Apple and Dell top green supply chain rankings
Companies including Apple, Dell and Levi's have been named as the corporates leading the drive for sustainable and transparent supply chains in the 2018 Green Supply Chain Corporate Information Transparency Index (CITI), which has added Whirlpool and Bosch to its rankings.
Released at a summit in Beijing on Thursday (25 October), the CITI index names the companies which China’s Institute of Public and Environmental Affairs (IPE) and Natural Resources Defence Council (NRDC) have deemed to have undertaken the best supply chain practices during the past 12 months.
The 2018 iteration of the index ranks brands from across 15 industries on their supply chain transparency, disclosure, compliance, energy efficiency and environmental protection practices. This analysis is carried out using government-issued and public data on suppliers contracted by evaluated brands over the past year.
Tracking progress across industries such as textiles, chemicals, healthcare and IT, the index also includes companies from the waste management and retail sectors for the first time, including Mothercare, Burberry, Ikea and Everbright.
The top three spots went to Apple, Dell and Levi’s respectively, with each of the companies retaining their 2017 rankings. Fashion retailer C&A, meanwhile, climbed 30 places to be ranked fourth, while the top ten was rounded out by Nike, Primark, H&M, Samsung, Inditex and Target.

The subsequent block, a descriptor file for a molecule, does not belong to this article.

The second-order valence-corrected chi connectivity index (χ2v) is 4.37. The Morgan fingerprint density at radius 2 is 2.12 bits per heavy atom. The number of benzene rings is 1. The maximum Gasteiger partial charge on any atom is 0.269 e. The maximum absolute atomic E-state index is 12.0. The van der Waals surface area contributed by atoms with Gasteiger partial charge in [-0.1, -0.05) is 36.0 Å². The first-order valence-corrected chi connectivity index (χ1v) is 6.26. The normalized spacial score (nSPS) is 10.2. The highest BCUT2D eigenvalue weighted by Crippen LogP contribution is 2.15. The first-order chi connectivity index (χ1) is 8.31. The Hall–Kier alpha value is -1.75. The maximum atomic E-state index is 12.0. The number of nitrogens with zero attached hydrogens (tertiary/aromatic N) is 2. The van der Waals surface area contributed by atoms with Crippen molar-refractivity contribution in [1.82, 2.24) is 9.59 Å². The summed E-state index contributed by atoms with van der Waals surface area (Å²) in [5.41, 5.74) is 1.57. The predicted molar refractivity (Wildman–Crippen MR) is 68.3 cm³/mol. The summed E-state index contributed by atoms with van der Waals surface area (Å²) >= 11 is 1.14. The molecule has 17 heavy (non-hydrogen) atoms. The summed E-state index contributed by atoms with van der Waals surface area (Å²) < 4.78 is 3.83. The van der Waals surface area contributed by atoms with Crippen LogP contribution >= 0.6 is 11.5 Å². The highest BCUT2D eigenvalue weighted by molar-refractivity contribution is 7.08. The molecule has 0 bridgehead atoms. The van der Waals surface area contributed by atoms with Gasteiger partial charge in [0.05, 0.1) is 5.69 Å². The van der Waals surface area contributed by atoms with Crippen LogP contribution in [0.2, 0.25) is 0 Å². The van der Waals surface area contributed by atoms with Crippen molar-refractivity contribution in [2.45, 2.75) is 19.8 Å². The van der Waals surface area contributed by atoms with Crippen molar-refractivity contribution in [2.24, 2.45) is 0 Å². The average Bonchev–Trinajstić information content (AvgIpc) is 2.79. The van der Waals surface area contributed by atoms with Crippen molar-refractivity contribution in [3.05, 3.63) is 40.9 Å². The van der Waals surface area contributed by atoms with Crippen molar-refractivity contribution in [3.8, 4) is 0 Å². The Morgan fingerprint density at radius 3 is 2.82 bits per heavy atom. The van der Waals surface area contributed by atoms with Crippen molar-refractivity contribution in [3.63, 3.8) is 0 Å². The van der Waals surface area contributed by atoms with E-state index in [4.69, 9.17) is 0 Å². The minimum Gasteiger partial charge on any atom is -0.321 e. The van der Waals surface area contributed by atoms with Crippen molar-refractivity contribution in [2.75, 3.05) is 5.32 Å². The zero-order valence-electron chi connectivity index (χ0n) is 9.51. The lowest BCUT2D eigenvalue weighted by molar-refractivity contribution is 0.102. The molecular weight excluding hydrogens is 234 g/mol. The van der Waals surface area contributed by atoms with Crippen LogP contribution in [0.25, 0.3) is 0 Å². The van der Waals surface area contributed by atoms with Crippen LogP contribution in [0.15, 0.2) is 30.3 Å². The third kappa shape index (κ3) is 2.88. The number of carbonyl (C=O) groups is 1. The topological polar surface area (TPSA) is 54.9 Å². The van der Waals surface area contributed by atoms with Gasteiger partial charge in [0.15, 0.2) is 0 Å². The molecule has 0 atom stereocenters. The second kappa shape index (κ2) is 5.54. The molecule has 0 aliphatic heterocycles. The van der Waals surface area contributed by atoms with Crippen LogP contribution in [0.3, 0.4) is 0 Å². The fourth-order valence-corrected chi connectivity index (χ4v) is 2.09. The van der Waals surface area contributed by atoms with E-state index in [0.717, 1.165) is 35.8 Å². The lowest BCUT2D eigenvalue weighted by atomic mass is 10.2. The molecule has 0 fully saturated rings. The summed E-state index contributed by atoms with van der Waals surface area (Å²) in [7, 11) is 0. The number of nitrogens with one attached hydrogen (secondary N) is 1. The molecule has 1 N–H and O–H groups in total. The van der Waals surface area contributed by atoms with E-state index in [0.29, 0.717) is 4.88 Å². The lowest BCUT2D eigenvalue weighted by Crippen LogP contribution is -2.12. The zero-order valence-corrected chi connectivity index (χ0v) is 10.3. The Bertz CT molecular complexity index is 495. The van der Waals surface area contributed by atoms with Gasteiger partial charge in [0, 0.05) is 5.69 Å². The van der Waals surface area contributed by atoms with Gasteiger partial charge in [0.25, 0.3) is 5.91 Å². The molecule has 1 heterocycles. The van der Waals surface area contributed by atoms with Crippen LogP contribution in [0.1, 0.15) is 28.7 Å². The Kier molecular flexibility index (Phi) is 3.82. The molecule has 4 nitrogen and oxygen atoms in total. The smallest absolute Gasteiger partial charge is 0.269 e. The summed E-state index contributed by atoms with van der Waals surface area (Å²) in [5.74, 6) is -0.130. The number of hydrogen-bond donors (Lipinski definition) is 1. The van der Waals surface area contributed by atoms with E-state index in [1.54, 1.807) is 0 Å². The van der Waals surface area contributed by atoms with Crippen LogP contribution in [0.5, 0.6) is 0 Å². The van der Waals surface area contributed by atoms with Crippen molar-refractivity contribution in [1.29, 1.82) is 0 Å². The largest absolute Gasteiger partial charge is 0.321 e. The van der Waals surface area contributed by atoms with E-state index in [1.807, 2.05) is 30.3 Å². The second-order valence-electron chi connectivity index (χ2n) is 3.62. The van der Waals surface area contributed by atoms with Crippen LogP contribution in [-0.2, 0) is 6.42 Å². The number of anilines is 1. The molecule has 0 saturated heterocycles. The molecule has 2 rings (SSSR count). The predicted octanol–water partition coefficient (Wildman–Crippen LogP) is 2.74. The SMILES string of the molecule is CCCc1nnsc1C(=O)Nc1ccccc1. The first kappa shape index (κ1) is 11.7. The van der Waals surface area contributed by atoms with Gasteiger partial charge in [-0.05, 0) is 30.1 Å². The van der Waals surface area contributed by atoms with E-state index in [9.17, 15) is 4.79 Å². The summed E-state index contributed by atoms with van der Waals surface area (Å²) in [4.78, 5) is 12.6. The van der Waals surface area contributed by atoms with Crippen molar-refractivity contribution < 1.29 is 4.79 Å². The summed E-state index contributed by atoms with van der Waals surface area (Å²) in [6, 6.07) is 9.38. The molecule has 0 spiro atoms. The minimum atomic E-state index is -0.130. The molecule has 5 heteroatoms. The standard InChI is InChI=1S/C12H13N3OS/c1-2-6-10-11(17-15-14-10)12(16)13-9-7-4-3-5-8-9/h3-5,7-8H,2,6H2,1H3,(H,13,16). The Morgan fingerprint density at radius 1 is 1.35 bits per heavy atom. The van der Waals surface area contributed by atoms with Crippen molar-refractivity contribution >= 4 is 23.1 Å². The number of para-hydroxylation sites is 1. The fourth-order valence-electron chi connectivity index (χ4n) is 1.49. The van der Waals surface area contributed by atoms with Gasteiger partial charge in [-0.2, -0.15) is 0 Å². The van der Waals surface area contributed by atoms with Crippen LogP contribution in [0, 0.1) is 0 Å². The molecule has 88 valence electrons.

The index notably reveals that the number of global suppliers to disclose the environmental impact of their operations to the brands they worked with had almost doubled year-on-year, from 1,444 in 2017 to 2,130 in 2018. Of these suppliers, 1,508 additionally offered a public explanation for their past environmental violation records.
Back to (virtual) reality
In related news, Google this week unveiled a new virtual reality (VR) experience in a bid to bolster its transparency efforts by showing customers the typical conditions that its supply chain staff are working in.
Using a smartphone and a VR headset, customers can download the free “Made By Me” file, which offers users an audio-visual 360-degree tour of its Flex supplier factory in Zhuhai, China.
The software also includes a virtual walk-through of the Nyamurhale gold mine in the Democratic Republic of the Congo, which once sold illegally mined, taxed and smuggled gold, but has now implemented systems to aid conflict-free gold sourcing.
The VR file was launched to raise awareness of Google’s Responsible Supply Chain Strategy, which seeks to minimise the environmental impacts of the company’s 500 suppliers and eliminate human rights abuses from its value chain.
Posting an update to its progress on the strategy on Thursday (25 October), Google revealed that the proportion of its suppliers to record an instance of environmental non-compliance was down from 13% in 2016 to 10% in 2017. Ethical breaches, meanwhile, were down 5% year-on-year.
As for human rights, Google’s supply chain worker audit found that 79% of workers understood how their wages were calculated and therefore felt “fairly compensated”.
However, the proportion of Google suppliers recording labour-related non-compliance was found to have increased from 33% in 2016 to 38% in 2017. The most common breach was failing to eliminate “excessive” working hours, which was recorded by almost one-fifth of suppliers.